Martin Esslin, a theater critic, coined the term “Theater of the Absurd” to describe a number of works being produced in the late 1950s and early 1960s that defied any traditional genres. The most famous playwright associated with this movement include Samuel Beckett, Eugene Ionesco, Jean Genet, and of course, Harold Pinter.
The term "absurd" was originally used by Albert Camus in his 1942 essay “Myth of Sisyphus,” wherein he described the human condition as “meaningless and absurd.” The key element to an absurdist play is that the main characters are out of sync with the world around them. There is no discernable reasoning behind their strangeness, though a threatening sense of change shakes their existence to the core.
Influences on the absurdist theater go as far back as the Elizabethan tragicomedies of Shakespeare and his contemporaries. The tragic plays Macbeth and Hamlet offer segments of comedy that shift the play's perspective, if only for the briefest moments. For example, Hamlet’s wit and the porter scene in Macbeth offer moments of comedy to alleviate the drama's intensity. Other influences on the absurdist playwrights include the work of Sigmund Freud, and the Surrealist movement of the 1920s and 1930s, which introduced the avant-garde to mainstream media.
However, the largest influence was World War II and its aftermath. Like Pinter, who was a child during the war, many Englishmen and women felt disillusioned once the war was over. They were angry and upset with the world, but found it difficult to express their collective opinions. In such a damaged world, it was no longer feasible to use traditional methods of storytelling on stage. The human condition was too complex and fragmented, and the old forms of language were hence inappropriate for exploring it.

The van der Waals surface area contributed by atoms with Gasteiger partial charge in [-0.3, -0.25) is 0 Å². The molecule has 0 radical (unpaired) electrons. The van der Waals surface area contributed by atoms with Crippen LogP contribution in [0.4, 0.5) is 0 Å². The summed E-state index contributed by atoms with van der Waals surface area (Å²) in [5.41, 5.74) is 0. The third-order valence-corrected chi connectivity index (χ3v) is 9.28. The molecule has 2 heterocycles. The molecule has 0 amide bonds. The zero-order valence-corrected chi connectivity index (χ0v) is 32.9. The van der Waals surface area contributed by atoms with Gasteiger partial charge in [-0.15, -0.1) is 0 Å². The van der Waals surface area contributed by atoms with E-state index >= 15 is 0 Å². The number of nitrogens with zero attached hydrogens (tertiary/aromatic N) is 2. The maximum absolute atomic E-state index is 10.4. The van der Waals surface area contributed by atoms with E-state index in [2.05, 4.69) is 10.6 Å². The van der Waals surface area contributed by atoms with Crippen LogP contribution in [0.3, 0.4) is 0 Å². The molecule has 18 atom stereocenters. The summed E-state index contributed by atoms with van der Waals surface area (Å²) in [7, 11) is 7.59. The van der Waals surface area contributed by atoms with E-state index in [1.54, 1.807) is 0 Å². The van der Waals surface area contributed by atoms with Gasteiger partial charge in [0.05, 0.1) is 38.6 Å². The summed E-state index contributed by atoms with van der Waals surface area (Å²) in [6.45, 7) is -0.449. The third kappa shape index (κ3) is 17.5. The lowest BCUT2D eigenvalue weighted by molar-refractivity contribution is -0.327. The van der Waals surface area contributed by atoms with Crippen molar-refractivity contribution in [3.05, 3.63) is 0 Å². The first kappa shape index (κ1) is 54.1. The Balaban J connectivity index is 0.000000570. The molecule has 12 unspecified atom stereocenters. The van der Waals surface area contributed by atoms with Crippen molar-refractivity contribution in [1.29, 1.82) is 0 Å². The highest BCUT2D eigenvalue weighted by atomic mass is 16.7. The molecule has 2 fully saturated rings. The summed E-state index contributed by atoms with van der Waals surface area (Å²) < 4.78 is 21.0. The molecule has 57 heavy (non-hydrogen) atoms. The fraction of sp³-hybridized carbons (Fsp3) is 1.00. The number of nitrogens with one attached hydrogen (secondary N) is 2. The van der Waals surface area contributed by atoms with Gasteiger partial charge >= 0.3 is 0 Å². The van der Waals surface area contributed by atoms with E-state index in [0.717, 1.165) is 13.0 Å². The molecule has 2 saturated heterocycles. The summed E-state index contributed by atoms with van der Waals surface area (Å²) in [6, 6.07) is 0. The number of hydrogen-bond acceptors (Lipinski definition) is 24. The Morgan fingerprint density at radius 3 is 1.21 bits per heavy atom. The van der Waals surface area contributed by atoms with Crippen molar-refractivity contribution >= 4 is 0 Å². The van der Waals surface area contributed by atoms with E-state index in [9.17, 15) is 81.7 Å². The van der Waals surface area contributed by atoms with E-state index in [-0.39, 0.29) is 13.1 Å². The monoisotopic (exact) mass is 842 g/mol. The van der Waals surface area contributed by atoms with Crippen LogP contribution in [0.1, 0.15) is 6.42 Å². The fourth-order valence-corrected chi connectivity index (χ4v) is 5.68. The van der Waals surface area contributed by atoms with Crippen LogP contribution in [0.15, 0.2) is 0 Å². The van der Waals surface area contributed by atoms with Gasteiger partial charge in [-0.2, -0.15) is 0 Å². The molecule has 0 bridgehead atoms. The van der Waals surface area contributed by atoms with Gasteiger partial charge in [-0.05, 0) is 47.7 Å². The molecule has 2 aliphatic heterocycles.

To shake audiences from their more conventional viewing habits, the playwrights of the Absurdist Theater used traditional settings to ease the audience into their plays, and then shocked them with surreal imagery, uncommon circumstances, or fragmented language. Language within the Absurdist Theater often transcended its base meaning. As in The Birthday Party, nothing is as it seems and no one speaks the whole truth. Also, the use of silence as language was often utilized in these plays.
The drama of the absurdist theater is dreamlike, almost lyrical. Like the Surrealists before them, the absurdist playwrights use imagery, subtext, mythology, and allegory to express a deeper meaning which is often never fully explained. In fact, the playwrights of the Theater of the Absurd allowed their plays to speak for themselves. Pinter explained this absurdist concept best in his 1962 speech “Writing for the Theatre,” which was presented at the National Student Drama Festival in Bristol. He said, “I suggest there can be no hard distinctions between what is real and what is unreal, nor between what is true and what is false.” The thin line between truth and lies is perhaps the defining characteristic of the Theater of the Absurd.